Hi Waynet, glad to hear you are being organised, as like you say, many people 'daren't think about this stuff', but effectively they are burying their heads in the sand, and it is too late to take out life insurance once diagnosed as terminally ill, or dead.

    • mistyhorizon2003 profile imageAUTHOR

      Cindy Lawson 

      7 years ago from Guernsey (Channel Islands)

      Thanks Christoph, it was a very tough time, I guess I went around in a sort of autopilot daze at the time. I am glad I pulled through too though, as there are so many good things I would have missed out on since if I hadn't.

    • waynet profile image

      Wayne Tully 

      7 years ago from Hull City United Kingdom

      Yeah I've got some life insurance already in place and a plan of action for all of my online assets should the unthinkable happen. I know certain people daren't think about stuff like this, but your message is a good reminder of us to do it now before it's too late!

      Take care Misty!

    • Christoph Reilly profile image

      Christoph Reilly 

      7 years ago from St. Louis

      That's a tough story, Misty. Sad too, that he passed so soon after being diagnosed. Those two week must have been like an anvil dropping on your head. I'm especially glad you pulled through and had a chance to start over.

    • mistyhorizon2003 profile imageAUTHOR

      Cindy Lawson 

      7 years ago from Guernsey (Channel Islands)

      Thanks Paradise, it was really tough and totally scary, but luckily I survived to tell the tale. I just hope it prevents someone else from having to go through what I went through.

    • Paradise7 profile image


      7 years ago from Upstate New York

      Good article. You're a brave one, Misty. It's tough to pick up the pieces after being widowed and left destitute at such a young age. You're so right about life insurance, if you have dependents.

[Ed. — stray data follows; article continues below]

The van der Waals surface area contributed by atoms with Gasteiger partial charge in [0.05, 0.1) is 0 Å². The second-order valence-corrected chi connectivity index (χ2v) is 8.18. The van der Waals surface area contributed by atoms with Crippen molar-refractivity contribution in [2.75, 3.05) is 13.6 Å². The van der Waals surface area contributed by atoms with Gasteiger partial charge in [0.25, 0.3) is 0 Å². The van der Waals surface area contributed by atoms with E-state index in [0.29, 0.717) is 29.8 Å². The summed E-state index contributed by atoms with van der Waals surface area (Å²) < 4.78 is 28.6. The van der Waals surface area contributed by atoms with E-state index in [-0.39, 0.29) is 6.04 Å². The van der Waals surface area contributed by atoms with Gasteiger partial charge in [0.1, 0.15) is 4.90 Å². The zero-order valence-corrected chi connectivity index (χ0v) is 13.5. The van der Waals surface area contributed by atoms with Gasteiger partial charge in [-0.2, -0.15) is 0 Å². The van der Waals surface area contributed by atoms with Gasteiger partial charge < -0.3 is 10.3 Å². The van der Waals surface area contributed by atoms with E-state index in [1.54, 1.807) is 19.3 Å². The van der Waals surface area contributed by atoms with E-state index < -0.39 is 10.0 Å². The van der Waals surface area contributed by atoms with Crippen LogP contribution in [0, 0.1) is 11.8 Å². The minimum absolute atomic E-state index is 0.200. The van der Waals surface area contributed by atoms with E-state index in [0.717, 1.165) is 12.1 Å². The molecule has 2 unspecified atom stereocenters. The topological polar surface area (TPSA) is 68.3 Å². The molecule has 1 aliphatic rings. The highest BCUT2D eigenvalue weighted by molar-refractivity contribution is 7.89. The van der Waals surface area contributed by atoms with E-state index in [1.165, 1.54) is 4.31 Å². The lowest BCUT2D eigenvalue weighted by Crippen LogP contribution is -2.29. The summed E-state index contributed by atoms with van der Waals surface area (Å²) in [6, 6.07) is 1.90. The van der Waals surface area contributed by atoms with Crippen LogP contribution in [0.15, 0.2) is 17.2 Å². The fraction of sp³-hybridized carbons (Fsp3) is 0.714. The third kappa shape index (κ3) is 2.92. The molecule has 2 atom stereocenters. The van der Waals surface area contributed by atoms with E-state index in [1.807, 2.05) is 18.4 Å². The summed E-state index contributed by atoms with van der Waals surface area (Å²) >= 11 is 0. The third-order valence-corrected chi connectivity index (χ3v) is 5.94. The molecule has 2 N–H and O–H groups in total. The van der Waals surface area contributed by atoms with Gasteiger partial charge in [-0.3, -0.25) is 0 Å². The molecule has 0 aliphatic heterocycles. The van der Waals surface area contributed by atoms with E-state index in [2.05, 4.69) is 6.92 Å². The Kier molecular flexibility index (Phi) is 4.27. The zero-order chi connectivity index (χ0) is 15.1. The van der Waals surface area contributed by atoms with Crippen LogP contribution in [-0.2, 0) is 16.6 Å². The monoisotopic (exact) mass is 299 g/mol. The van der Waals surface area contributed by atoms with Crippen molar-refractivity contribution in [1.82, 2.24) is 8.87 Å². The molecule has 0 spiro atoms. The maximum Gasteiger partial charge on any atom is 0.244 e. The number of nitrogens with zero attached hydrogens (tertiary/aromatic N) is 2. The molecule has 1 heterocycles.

• mistyhorizon2003 profile imageAUTHOR

      Cindy Lawson 

      7 years ago from Guernsey (Channel Islands)

      Hi Bob, you are right in saying that the worst part about life insurance is the only winners are the losers. I guess for the person who dies or is dying, they at least have peace of mind that their family will be okay if they know they have life insurance in place. I just had to keep telling my Husband not to worry and that we (the pets and me) would be okay, even though I was literally terrified inside as to how on earth we would be okay in reality.

      The scams are terrible, especially the burial plot type ones you describe. I hate the idea of some poor older person being ripped off just because they want a proper burial.

    • mistyhorizon2003 profile imageAUTHOR

      Cindy Lawson 

      7 years ago from Guernsey (Channel Islands)

      Hi kerlynb, I haven't heard of 'Term Insurance', but it does sound like quite a practical option for people with little surplus income. Certainly I wish so much that my late Husband had found a way to pay for the life insurance he had to remain in place. Several years of premiums went out of our bank account for nothing, not one penny to come back, simply because he cancelled the policy only months before he died. It really would have made such a difference, and I just can't recall a time in my life I was ever more stressed than when he died and I realised I had nothing to survive on, and no way to pay the rent, but needed to grieve.

    • profile image


      7 years ago

      Revealing, honest article, Missy. It's a pity insurance companies are such greedy entities, because married people with kids do need life insurance. It's a bit like a lottery in reverse, the only winners are the loosers. I do object to some of the insurance scams, like selling the aged policies with no cash value; in more cases, just to insure they get a decent burial plot.

      You've had quite a life, girl! Take care...Bob

    • kerlynb profile image


      7 years ago from Philippines, Southeast Asia, Earth ^_^

      "So much of my struggles and stress could have been avoided if the life insurance had still been in place." - Geez, you're so brave and kind to be telling us all these. I can't thank you enough. I have to learn from the lessons you shared here.

      Some life insurance plans are a bit expensive though. But a finance guru said that people like me who would just want absolute protection for their loved ones in case they die should go for term insurance. Term insurance is pretty affordable and good enough to cover the needs of beneficiaries for a few years after a breadwinner's death. The sum assured of the term insurance, the guru said, should be around five times the annual salary of the breadwinner at any given time.